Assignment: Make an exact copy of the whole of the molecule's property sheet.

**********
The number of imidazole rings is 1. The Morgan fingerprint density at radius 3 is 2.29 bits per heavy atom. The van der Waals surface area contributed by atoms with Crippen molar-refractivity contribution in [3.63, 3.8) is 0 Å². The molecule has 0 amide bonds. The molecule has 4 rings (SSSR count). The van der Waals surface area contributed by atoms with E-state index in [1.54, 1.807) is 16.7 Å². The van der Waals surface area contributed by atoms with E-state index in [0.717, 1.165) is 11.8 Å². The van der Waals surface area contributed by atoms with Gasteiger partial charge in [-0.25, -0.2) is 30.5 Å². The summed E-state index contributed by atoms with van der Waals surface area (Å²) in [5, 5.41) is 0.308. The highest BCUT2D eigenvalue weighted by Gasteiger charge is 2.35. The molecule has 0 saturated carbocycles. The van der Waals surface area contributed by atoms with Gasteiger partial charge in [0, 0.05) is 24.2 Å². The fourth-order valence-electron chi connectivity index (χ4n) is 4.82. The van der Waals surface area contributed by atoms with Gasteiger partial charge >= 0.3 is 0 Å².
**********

The number of imidazole rings is 1. The Morgan fingerprint density at radius 3 is 2.29 bits per heavy atom. The van der Waals surface area contributed by atoms with Crippen molar-refractivity contribution in [3.63, 3.8) is 0 Å². The molecule has 0 amide bonds. The molecule has 4 rings (SSSR count). The van der Waals surface area contributed by atoms with E-state index in [1.54, 1.807) is 16.7 Å². The van der Waals surface area contributed by atoms with E-state index in [0.717, 1.165) is 11.8 Å². The van der Waals surface area contributed by atoms with Gasteiger partial charge in [-0.25, -0.2) is 30.5 Å². The summed E-state index contributed by atoms with van der Waals surface area (Å²) in [5, 5.41) is 0.308. The highest BCUT2D eigenvalue weighted by Gasteiger charge is 2.35. The molecule has 0 saturated carbocycles. The van der Waals surface area contributed by atoms with Gasteiger partial charge in [0, 0.05) is 24.2 Å². The fourth-order valence-electron chi connectivity index (χ4n) is 4.82. The van der Waals surface area contributed by atoms with Gasteiger partial charge >= 0.3 is 0 Å².